ODC filed a Brief on Exceptions on October 8, 2004, objecting to the Committee's dismissal of Charge I. DiAngelus filed a Brief on Exceptions and Response to ODC's Exceptions on October 12, 2004, objecting to the Committee's finding of violations in Charge II and the recommendation of disbarment.   DiAngelus requested oral argument before the Board.   ODC filed a Brief Opposing Respondent's Exceptions on October 25, 2004.

A three-member panel of the Board held oral argument on November 10, 2004.   The Board adjudicated this matter at a meeting on November 17, 2004.   By Report and Recommendation dated March 23, 2005, the Board agreed with the Hearing Committee with regard to dismissal of Count I and the finding of violations in Charge II. A majority of the Board recommended disbarment.1

The Dubolino Matter

Evidence Establishing Misconduct

In September of 2000, Officer William Shields (Officer Shields) of the Haverford Township Police Department issued a citation to Dubolino for violating Section 1786 of the Motor Vehicle Code (Code), 75 Pa.C.S. § 1786 (failure to maintain financial responsibility).   She was found guilty of the offense in the magisterial district court.   After her conviction, the Department of Transportation (DOT) notified her that it would suspend her operating privileges for three months.   Following expiration of the thirty days in which to file an appeal from the decision of the magisterial district court, Dubolino retained DiAngelus to file a civil license suspension appeal nunc pro tunc and a nunc pro tunc summary criminal appeal in the Court of Common Pleas.   On January 31, 2001, DiAngelus appeared before the Honorable Kenneth Clouse in the Court of Common Pleas of Delaware County for Dubolino's nunc pro tunc summary appeal.   At the hearing, the Commonwealth agreed to withdraw the charge of violation of Section 1786 in exchange for Dubolino pleading guilty to the lesser charge of violation of Section 1301 of the Code, 75 Pa.C.S. § 1301 (driving unregistered vehicle prohibited).2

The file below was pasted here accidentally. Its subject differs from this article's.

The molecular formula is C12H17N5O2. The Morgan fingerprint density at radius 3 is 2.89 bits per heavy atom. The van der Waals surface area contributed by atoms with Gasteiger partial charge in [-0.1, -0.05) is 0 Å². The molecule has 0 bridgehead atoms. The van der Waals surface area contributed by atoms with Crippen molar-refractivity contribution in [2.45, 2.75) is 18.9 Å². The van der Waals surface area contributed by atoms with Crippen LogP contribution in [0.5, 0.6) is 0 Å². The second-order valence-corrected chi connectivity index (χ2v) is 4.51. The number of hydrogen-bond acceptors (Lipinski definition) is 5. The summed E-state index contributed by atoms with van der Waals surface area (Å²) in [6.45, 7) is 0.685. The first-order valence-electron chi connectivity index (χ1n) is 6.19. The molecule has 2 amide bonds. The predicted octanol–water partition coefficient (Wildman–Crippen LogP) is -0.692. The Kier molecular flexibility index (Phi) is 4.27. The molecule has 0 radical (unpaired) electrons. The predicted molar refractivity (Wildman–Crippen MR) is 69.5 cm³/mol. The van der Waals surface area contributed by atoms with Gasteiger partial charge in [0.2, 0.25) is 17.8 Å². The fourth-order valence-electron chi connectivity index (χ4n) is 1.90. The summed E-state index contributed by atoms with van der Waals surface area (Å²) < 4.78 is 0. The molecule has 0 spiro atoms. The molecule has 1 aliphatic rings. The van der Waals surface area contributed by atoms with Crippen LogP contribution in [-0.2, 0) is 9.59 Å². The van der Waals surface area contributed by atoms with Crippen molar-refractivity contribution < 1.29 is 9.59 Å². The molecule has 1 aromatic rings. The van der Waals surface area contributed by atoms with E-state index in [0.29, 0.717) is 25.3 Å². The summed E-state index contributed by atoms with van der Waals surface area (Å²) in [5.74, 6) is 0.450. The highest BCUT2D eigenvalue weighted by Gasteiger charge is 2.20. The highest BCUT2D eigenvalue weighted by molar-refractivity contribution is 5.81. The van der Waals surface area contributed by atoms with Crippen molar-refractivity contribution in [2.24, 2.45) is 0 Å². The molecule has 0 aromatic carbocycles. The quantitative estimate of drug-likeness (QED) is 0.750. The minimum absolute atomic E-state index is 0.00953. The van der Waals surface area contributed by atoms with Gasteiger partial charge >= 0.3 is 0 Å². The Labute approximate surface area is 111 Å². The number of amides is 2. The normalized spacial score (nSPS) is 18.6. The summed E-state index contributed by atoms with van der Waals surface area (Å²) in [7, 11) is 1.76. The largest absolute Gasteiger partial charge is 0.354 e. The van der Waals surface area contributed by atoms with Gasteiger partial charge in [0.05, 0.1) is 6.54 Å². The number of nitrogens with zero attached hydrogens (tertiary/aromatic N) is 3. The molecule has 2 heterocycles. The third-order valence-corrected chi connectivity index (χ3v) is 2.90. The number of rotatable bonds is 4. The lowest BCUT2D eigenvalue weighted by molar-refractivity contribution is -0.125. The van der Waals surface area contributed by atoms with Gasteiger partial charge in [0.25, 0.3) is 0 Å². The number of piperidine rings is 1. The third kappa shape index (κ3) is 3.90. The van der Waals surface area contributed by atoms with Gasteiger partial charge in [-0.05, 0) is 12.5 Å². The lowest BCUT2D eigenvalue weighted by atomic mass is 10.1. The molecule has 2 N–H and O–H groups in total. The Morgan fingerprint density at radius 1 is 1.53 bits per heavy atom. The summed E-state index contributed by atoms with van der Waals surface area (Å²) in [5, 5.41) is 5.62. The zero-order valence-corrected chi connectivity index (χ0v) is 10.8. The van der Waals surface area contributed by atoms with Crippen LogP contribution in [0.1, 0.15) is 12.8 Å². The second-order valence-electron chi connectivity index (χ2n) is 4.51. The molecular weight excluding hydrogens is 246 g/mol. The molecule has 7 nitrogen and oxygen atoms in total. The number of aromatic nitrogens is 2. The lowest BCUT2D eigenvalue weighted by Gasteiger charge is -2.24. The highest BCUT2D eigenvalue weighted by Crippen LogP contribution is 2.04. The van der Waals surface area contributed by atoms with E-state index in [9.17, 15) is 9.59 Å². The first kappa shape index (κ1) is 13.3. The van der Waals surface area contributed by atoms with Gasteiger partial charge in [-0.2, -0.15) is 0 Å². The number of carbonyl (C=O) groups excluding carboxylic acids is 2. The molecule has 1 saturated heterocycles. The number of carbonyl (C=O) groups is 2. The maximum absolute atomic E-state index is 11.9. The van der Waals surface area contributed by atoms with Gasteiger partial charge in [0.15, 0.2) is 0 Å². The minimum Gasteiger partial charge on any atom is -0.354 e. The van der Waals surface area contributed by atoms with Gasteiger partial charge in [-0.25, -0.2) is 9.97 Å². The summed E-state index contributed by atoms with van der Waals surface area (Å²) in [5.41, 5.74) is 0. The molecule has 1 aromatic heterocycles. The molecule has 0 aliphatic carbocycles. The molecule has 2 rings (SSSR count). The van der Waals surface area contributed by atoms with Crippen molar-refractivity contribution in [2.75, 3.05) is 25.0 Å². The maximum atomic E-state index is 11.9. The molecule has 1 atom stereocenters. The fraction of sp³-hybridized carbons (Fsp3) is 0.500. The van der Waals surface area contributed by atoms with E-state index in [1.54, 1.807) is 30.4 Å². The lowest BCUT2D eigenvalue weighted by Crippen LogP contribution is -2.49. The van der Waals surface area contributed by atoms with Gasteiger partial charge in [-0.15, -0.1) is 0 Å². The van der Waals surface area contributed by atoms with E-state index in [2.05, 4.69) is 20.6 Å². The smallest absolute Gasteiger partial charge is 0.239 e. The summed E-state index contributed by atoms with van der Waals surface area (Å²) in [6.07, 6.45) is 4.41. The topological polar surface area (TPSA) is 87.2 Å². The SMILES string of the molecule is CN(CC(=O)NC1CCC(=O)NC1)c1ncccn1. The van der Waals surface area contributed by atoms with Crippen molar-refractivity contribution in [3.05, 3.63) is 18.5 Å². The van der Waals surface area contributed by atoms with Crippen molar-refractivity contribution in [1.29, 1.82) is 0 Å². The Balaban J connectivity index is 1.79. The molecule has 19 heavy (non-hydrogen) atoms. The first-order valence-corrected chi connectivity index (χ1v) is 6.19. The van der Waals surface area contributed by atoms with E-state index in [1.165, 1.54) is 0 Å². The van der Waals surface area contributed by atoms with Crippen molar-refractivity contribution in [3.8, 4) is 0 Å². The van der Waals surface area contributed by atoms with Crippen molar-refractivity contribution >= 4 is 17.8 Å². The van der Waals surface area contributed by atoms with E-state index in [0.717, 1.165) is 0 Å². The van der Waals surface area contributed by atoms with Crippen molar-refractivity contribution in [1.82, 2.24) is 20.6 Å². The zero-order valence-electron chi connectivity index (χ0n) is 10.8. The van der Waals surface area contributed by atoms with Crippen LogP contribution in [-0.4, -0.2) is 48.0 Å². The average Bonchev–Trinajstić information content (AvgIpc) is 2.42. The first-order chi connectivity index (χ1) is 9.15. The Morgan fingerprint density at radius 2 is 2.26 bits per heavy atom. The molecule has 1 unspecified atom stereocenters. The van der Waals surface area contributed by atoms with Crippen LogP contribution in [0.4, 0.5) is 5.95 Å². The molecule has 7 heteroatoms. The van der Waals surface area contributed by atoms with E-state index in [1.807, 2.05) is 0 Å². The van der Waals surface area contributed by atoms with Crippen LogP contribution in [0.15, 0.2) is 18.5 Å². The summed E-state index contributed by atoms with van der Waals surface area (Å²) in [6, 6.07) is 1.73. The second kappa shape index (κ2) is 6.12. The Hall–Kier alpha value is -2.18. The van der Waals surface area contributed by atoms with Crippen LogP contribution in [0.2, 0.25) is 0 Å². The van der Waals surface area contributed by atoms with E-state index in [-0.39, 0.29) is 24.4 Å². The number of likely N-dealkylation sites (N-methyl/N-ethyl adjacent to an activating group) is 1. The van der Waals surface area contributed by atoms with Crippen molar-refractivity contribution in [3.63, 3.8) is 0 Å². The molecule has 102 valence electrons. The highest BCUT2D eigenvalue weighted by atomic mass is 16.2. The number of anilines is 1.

ODC alleged that the Commonwealth agreed to this disposition based on a misrepresentation by DiAngelus to then Assistant District Attorney Jack Stollsteimer (ADA Stollsteimer) that Officer Shields agreed to a reduction of the charges.   ADA Stollsteimer testified as follows before the three-member Hearing Committee:

Mr. Davis (Disciplinary Counsel):  Now, did you have any conversations with Mr. DiAngelus about this agreement before it was presented to Judge Clouse?

[ADA]:  Yes, we negotiated the guilty plea.

Davis:  And do you recall who the citing police officer was in this matter?

[ADA]:  Bill Shields, an officer from Haverford Township.

Davis:  And did his name come up in your conversation?

[ADA]:  It did.   He was not present in court that day, and I remember asking Mr. DiAngelus if he had talked to Officer Shields and got his agreement for us to drop the one charge and for her to plead to the lesser charge.

Davis:  And what did Mr. DiAngelus tell you?

[ADA]:  He told me that he talked to Officer Shields and that he did agree.

Davis:  And that who agreed?

[ADA]:  Officer Shields agreed with that disposition of the case.

Davis:  And you're saying Officer Shields was not present in the courtroom that day?